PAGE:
Food and Your Mood
Nutrition and mental health, are highly intertwined. When one element is compromised, it is likely that the other is too. When we feel depressed or anxious, our appetite is usually less, so our food intake goes down. Because we are less motivated to cook, we are likely to choose convenience foods and make poor food choices that are less nutrient dense. This can lead to a vicious cycle with mental health.
Many studies have pointed out how lack of nourishment correlates with mental health. Therefore, colorful meals are the best way to enhance your mood and provide the nourishment your body needs. In addition, complex carbohydrates and different sources of proteins are also good options. Complex carbohydrates from whole foods (like sweet potatoes, rolled oats, beans, and quinoa) show an increased availability of the feel-good chemical serotonin in your brain.
Protein (from foods like fish, beef, chicken, turkey, tofu, beans, eggs, and unsweetened yogurt) has been linked to higher levels of dopamine and norepinephrine, brain chemicals that play a role in your mood, motivation, and concentration. Likewise, fruits and vegetables are high in vitamins, minerals, and antioxidants that nourish your body and have also been shown to boost happiness.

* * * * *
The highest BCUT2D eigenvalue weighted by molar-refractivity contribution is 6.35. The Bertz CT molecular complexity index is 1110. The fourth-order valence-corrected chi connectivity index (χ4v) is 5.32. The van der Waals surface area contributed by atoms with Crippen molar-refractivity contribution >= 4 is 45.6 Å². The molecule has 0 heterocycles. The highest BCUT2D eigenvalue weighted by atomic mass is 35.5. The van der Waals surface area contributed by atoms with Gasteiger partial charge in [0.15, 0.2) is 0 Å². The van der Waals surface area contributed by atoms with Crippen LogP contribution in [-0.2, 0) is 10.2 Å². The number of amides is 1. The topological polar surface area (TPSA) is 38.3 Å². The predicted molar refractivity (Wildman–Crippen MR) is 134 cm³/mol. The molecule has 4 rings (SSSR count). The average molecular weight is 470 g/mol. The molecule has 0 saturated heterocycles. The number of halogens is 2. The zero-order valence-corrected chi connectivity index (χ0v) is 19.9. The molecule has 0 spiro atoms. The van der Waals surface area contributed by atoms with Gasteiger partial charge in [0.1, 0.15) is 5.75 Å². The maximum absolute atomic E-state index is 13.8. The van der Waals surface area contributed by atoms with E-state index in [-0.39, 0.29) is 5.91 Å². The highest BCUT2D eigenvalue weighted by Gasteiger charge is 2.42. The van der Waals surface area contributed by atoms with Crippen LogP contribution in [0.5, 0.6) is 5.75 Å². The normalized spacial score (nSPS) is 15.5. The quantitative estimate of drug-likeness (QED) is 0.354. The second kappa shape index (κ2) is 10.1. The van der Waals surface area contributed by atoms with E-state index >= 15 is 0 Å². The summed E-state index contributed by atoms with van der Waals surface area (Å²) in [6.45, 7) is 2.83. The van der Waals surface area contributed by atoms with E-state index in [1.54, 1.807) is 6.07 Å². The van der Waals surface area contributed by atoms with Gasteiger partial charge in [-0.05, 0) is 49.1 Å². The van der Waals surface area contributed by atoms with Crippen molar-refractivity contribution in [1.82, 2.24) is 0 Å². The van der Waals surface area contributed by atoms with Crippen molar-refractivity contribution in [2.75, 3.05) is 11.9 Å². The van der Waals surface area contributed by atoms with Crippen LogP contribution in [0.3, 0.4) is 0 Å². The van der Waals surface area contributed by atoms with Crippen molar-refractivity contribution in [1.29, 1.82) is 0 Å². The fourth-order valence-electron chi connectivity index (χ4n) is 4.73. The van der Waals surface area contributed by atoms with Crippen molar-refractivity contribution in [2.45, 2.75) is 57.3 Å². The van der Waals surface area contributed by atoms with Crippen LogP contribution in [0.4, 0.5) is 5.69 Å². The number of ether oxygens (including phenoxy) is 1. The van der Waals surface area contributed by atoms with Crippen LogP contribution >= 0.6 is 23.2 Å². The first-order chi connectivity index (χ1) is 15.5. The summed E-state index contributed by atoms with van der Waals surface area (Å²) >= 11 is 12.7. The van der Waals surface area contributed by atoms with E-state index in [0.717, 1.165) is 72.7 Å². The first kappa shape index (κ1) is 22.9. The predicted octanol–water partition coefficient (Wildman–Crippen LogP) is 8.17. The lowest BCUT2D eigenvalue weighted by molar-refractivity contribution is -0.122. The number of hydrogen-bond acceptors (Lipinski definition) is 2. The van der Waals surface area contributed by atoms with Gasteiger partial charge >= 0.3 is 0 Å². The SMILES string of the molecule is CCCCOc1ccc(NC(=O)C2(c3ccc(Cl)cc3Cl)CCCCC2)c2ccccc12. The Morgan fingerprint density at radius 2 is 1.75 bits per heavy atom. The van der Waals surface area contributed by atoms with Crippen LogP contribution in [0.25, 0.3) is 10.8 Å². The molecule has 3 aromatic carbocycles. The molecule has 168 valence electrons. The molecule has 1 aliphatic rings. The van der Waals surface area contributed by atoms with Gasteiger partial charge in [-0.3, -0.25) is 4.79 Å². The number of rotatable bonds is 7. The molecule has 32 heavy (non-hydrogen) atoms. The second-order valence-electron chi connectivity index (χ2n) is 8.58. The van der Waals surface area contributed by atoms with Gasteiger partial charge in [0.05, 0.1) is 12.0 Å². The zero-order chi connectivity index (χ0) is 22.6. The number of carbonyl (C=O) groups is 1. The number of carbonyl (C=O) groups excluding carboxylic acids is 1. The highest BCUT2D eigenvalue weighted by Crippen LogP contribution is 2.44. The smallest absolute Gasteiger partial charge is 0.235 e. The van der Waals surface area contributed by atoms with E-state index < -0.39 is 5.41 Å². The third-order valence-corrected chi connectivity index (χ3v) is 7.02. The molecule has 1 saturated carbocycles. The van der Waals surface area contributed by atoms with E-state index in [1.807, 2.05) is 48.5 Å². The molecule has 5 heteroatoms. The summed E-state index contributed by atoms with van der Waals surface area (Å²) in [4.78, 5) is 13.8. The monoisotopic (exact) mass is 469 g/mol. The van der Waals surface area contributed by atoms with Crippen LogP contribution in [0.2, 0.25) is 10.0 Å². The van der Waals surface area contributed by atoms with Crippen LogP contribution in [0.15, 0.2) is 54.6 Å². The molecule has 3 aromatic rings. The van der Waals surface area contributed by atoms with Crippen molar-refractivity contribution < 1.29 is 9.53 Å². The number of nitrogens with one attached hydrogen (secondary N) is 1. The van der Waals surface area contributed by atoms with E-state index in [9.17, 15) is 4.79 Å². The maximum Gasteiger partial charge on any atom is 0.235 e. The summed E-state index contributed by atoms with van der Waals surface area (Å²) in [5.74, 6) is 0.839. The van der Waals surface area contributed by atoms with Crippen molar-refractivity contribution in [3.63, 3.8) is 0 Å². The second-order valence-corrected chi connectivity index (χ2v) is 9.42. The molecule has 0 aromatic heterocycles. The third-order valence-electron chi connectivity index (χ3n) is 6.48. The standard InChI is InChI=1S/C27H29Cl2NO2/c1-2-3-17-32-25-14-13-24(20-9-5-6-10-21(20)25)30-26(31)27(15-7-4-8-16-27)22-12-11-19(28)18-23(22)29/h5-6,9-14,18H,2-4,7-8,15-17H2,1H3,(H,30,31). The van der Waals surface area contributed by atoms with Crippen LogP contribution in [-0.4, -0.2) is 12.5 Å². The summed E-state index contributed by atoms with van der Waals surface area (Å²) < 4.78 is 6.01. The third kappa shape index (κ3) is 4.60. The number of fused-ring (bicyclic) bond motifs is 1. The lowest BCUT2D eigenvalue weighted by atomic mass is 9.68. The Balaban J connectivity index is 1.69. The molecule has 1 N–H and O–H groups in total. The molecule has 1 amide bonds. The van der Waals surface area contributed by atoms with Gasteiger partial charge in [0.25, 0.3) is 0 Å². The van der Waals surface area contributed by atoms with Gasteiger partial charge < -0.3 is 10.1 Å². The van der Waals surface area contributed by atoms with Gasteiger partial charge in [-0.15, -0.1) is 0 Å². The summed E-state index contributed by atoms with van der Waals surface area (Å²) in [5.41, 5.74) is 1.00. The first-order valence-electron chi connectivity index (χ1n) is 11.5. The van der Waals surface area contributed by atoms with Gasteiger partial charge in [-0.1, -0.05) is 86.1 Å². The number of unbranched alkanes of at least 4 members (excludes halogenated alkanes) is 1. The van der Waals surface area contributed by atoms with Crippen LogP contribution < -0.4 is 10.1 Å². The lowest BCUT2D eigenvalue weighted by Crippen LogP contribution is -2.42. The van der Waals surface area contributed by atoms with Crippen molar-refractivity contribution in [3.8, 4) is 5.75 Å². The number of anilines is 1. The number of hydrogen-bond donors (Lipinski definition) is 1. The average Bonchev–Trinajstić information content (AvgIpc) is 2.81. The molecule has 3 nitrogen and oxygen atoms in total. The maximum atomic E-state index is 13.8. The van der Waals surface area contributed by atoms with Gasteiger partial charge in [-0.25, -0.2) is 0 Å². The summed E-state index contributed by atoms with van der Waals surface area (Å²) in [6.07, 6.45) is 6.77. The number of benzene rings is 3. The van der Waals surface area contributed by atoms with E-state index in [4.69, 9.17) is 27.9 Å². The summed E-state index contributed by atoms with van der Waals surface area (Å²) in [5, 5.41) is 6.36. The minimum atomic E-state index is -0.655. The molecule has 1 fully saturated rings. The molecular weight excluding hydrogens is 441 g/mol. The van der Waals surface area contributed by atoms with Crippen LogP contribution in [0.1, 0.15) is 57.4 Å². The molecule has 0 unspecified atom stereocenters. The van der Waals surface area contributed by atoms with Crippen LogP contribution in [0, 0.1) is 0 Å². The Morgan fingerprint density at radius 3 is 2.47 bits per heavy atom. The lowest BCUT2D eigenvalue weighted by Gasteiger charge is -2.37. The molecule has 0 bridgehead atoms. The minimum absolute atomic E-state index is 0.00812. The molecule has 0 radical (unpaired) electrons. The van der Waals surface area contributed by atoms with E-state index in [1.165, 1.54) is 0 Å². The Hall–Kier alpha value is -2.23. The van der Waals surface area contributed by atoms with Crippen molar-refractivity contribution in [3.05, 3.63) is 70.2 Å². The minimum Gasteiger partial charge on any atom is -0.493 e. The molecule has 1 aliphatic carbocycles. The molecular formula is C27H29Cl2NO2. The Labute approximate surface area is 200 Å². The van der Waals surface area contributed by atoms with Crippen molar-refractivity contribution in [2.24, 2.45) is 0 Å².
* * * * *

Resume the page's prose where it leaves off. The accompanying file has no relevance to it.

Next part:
The Mediterranean diet has gained attention recently for decreasing symptoms of depression. Researchers suggest that consuming a diet based on whole, unrefined foods with enough protein, healthy fat, and fiber also helps keep blood sugar stable after meals, which has been linked to improved mood and less anxiety. Conversely, eating foods without a lot of nutrients can lead to nutritional deficiencies over time.
What to eat and avoid
Meals that combine protein, fat, fiber, colorful produce, mood-supportive nutrients, and whole-food carbohydrates include:
- Egg quiche with quinoa crust, olive tapenade, and balsamic-marinated tomatoes.
- Quinoa salad with chicken, grapes, and almonds.
- Salmon salad with sundried tomatoes and artichoke hearts in a brown rice wrap.
- Mediterranean bean and veggie soup with pesto.
- Coconut chicken with purple rice and sautéed kale.
- Grass-fed beef with herbed sweet potatoes and roasted broccoli.
Meanwhile, avoid foods that could leave you feeling mentally drained. Some foods with low nutritional value may give you a quick energy boost but could leave you with low energy and mood later. Those include:
- Flour-based foods such as bread, crackers, and baked goods.
- Sugar-sweetened beverages and snacks, such as soda and cookies.
If you are making changes in your diet, be patient. It may take two to three weeks to see an improvement in your mood.